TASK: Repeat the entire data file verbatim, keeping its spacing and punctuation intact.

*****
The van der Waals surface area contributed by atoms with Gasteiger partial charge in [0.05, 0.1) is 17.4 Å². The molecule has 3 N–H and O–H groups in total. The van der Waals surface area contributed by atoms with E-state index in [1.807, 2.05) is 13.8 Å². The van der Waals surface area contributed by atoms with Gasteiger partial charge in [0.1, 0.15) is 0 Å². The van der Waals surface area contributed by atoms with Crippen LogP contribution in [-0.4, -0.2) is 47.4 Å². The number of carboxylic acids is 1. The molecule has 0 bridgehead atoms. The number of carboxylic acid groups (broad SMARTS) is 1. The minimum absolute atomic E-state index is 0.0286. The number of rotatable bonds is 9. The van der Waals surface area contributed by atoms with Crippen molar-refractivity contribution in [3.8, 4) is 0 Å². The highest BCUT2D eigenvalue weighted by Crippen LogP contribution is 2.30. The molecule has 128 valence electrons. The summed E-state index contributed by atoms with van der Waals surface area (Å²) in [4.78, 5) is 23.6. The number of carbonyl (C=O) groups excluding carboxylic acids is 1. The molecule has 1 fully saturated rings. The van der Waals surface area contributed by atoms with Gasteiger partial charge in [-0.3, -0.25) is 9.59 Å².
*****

The van der Waals surface area contributed by atoms with Gasteiger partial charge in [0.05, 0.1) is 17.4 Å². The molecule has 3 N–H and O–H groups in total. The van der Waals surface area contributed by atoms with E-state index in [1.807, 2.05) is 13.8 Å². The van der Waals surface area contributed by atoms with Gasteiger partial charge in [0.1, 0.15) is 0 Å². The van der Waals surface area contributed by atoms with Crippen LogP contribution in [-0.4, -0.2) is 47.4 Å². The number of carboxylic acids is 1. The molecule has 0 bridgehead atoms. The number of carboxylic acid groups (broad SMARTS) is 1. The minimum absolute atomic E-state index is 0.0286. The number of rotatable bonds is 9. The van der Waals surface area contributed by atoms with Crippen molar-refractivity contribution in [3.8, 4) is 0 Å². The highest BCUT2D eigenvalue weighted by Crippen LogP contribution is 2.30. The molecule has 128 valence electrons. The summed E-state index contributed by atoms with van der Waals surface area (Å²) in [4.78, 5) is 23.6. The number of carbonyl (C=O) groups excluding carboxylic acids is 1. The molecule has 1 fully saturated rings. The van der Waals surface area contributed by atoms with Gasteiger partial charge in [-0.3, -0.25) is 9.59 Å².